Originally posted by danahooshmand link=1207705612/0#4 date=1207713120
                  Thanks for your replies!

                  So far Ive taken

                  Updosing: Pack 17-18 grams into the Silvia basket. Possibly also grinding slightly coarser.
                  Blonding: Stop the shot when it goes yellow, ignoring the 60 seconds rule
                  Cleaning: use cafetto to backflush.
                  Tamping: dont tap; rap.

                  I am using cafetto! Its a satchet of cafetto powder. A guy at Jasper took a while explaining how to use it in a Silvia. Piece of thin cardboard to block the single basket holes (but not totally), half a teaspoon of powder, run it for a few seconds a few times, then flush clean a few more times. I havent googled cleaning much, and Ill do so soon before asking any questions.

                  Coffee: get better beans! this is undoubtedly a big part of it.

                  So what are these coffeesnobs brown and veneziano beans? Is this the bean bay? Im unclear how to order beans through coffeesnobs and totally in the dark about how to pick them up. Melbourne by any chance, or Sydney?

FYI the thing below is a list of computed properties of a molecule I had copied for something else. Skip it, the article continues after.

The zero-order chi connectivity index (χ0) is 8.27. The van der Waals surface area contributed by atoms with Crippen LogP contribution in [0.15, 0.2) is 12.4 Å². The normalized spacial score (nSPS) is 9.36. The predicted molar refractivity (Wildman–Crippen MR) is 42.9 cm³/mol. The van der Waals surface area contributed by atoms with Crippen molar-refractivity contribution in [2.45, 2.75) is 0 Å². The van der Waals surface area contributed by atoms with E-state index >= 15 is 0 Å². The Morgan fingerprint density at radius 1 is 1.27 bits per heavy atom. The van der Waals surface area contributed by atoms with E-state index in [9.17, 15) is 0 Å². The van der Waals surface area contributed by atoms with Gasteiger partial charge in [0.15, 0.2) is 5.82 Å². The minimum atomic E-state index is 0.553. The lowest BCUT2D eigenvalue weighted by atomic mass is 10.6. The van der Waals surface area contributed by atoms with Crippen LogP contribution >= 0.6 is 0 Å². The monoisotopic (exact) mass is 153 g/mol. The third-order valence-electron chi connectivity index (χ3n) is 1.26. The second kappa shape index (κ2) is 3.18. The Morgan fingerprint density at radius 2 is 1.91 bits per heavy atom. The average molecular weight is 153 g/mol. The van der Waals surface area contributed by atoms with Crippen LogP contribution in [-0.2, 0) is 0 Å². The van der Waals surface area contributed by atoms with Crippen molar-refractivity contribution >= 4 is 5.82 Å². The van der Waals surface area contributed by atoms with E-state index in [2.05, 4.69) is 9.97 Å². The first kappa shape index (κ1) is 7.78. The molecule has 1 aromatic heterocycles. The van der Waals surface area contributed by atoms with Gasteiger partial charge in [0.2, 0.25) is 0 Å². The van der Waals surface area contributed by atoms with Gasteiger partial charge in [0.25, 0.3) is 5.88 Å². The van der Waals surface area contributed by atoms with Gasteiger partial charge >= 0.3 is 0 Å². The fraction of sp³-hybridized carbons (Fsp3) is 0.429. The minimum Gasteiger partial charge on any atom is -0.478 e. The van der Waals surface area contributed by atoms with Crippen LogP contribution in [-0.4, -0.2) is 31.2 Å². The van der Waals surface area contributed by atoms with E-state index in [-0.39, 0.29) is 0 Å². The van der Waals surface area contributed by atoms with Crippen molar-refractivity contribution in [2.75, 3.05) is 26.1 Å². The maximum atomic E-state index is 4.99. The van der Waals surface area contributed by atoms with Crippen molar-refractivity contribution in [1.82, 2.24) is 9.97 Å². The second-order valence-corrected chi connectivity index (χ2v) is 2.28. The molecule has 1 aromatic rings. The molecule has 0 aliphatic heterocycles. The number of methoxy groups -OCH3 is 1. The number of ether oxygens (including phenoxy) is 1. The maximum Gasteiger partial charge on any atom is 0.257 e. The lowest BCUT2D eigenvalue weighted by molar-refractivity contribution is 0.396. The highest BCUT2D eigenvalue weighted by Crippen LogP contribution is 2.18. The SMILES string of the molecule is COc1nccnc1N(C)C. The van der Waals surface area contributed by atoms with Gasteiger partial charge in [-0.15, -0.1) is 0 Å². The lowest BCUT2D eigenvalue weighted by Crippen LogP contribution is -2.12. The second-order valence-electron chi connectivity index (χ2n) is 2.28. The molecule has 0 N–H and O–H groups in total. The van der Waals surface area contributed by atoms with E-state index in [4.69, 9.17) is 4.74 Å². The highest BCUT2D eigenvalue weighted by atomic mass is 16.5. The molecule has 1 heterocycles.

Anyway Ill go explore (but would appreciate an answer anyway).

                  Dana
                  Venezianos (aka First Pour) is on Bond Street in Abbotsford (VIC), just off Victoria Street in Richmond. While youre there for beans, also ask for a blind filter which works heaps better than cardboard in the basket for backflushing. Ive tried the beans at Jasper and Ive got to say they were good so I suspect it may not be the beans. Might help to know when they were roasted though.

                  As for the backflushing procedure itself, it aint one of my favourite things to do and I was about to put up a post asking how long does a typical backflushing take from start to finish just to see if Im making an easy task hard.

                  Comment